Movies · Reviews

‘Challengers’ Is the Year’s Most Electrifying, Thrilling, and Sexy Experience

Great movies for adults are back, baby!
By  · Published on April 12th, 2024

History has taught us not to expect too much from movies about the world of tennis. There really haven’t been all that many of them, and most are documentaries, meaning we’re left with a small mix of comedies (Wimbledon, 2004) and biopics (King Richard, 2021) to choose from. There’s arguably only been one unforgettable gem among them (Borg vs McEnroe, 2018), but that’s about to change with the release of Luca Guadagnino‘s latest feature, Challengers. Tennis movies, hell, sports movies in general, shouldn’t be this goddamn electric and horny, but Challengers tosses the ball in the air and expectations out the window to deliver a film that absolutely crackles with tension, excitement, fun, emotion, and thrills — both on and off the court.

Three young tennis players meet on the road to professional careers, but injury, deception, ambition, love, and lust might be their ultimate destinations. We first meet Art (Mike Faist), Patrick (Josh O’Connor), and Tashi (Zendaya) as the two men come together for a low-level championship match. Art is a top ranked player, and Tashi is his manager, but it’s clear both have history with the ragged wild card, Patrick. The match unfolds in the present, but flashbacks reveal how the three briefly became one, the lies that split them apart, and the loves that brought them together.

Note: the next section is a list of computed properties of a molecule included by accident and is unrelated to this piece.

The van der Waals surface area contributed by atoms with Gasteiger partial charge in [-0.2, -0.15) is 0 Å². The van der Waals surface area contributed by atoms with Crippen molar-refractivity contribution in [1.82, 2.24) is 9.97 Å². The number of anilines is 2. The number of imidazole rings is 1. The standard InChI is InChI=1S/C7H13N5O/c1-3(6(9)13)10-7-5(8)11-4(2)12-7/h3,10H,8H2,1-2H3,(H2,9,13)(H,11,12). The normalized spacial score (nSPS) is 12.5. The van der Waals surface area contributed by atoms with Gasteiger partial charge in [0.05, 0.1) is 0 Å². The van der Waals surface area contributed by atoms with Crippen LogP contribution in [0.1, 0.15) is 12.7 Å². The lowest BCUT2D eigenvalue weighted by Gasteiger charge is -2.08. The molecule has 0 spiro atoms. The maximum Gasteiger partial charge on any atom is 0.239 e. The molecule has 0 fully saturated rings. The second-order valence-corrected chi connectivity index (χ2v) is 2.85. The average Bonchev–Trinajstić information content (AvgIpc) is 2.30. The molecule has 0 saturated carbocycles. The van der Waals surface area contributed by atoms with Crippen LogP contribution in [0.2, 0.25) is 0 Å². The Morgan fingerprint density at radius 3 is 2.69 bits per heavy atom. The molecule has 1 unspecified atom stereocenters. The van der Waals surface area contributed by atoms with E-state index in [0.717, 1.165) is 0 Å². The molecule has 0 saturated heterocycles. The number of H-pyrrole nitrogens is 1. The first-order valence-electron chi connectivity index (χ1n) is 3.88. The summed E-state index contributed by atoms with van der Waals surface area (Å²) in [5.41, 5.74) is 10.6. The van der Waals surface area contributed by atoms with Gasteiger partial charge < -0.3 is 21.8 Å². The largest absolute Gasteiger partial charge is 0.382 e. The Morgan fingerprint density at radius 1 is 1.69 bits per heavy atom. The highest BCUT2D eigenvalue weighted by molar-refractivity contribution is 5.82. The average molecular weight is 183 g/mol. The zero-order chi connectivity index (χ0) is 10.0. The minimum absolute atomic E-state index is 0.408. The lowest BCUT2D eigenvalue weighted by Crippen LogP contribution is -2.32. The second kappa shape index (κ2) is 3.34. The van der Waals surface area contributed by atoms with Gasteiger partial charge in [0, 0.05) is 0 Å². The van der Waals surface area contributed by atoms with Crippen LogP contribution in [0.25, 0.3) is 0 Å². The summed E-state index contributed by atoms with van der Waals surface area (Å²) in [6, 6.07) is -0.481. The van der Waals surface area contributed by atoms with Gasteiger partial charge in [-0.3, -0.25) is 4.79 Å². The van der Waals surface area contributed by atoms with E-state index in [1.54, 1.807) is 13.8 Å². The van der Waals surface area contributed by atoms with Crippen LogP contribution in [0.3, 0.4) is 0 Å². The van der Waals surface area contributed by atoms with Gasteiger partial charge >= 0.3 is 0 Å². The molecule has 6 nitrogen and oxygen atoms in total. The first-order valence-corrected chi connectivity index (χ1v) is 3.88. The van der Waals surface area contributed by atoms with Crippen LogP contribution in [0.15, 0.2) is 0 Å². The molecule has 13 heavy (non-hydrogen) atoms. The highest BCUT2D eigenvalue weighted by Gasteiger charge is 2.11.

A plot synopsis for Challengers sounds so basic on the page, but Guadagnino’s film is anything but. From the very first minutes, the score by Trent Reznor and Atticus Ross lifts you out of your seat with energetic synth sounds that’ll have you cheering before you even know who you’re rooting for. The film is alive and breathing from the very start, and it keeps you levitating for the entirety of its running time as you ride the attitude, fun, and sexuality exuding from every sweaty frame. That it does all that while still delivering a fantastically insightful look at the sport and the drive needed to excel is nothing short of miraculous. The film’s about tennis even when we’re off the court, about human nature even when we’re on, and it is an utterly magical experience.

There’s not a false note to be found in Challengers, and that starts with a director playing with elements frequently found in his work but combining them in freshly exciting new ways. Relationships injected with emotion and sensuality, visuals that are immensely pleasurable to the eye, an appreciation for sexually charged interactions both sincere and sophomoric. Guadagnino’s latest smashes drama, romance, comedy, and sports into a deliriously compelling concoction that takes hold of your bones and keeps stroking until your soul leaves your body, returns thirsty for more, and then rises up all over again.

And speaking of bodies, Guadagnino and cinematographer Sayombhu Mukdeeprom find the sexy goods at every turn, whether in sequences genuinely aiming for provocative thrills or with shots that simply demand you pay attention. Zendaya’s long legs occupy the frame as if she’s a graceful but deadly kaiju surveying the populace for her next meal, and the men are equally, lovingly scrutinized as muscles stretch, body hair glistens, and sweat pours off the screen like we’re in the front row for Duran Duran’s “The Reflex.” Conversations see the camera whip back and forth between characters as if engaged in a verbal tennis match, and even moments without movement feel as if they’re ready to burst. Scenes on the court are captured from all angles, rarely with a static eye, and sometimes our POV as the ball itself works to capture the dramatic beats pulsating between every shot, every exchange, and every breath. Marco Costa‘s editing is another vital ingredient in a film whose heartbeat is constantly on the rise and that will leave you spent, exhilarated, and ready to watch again.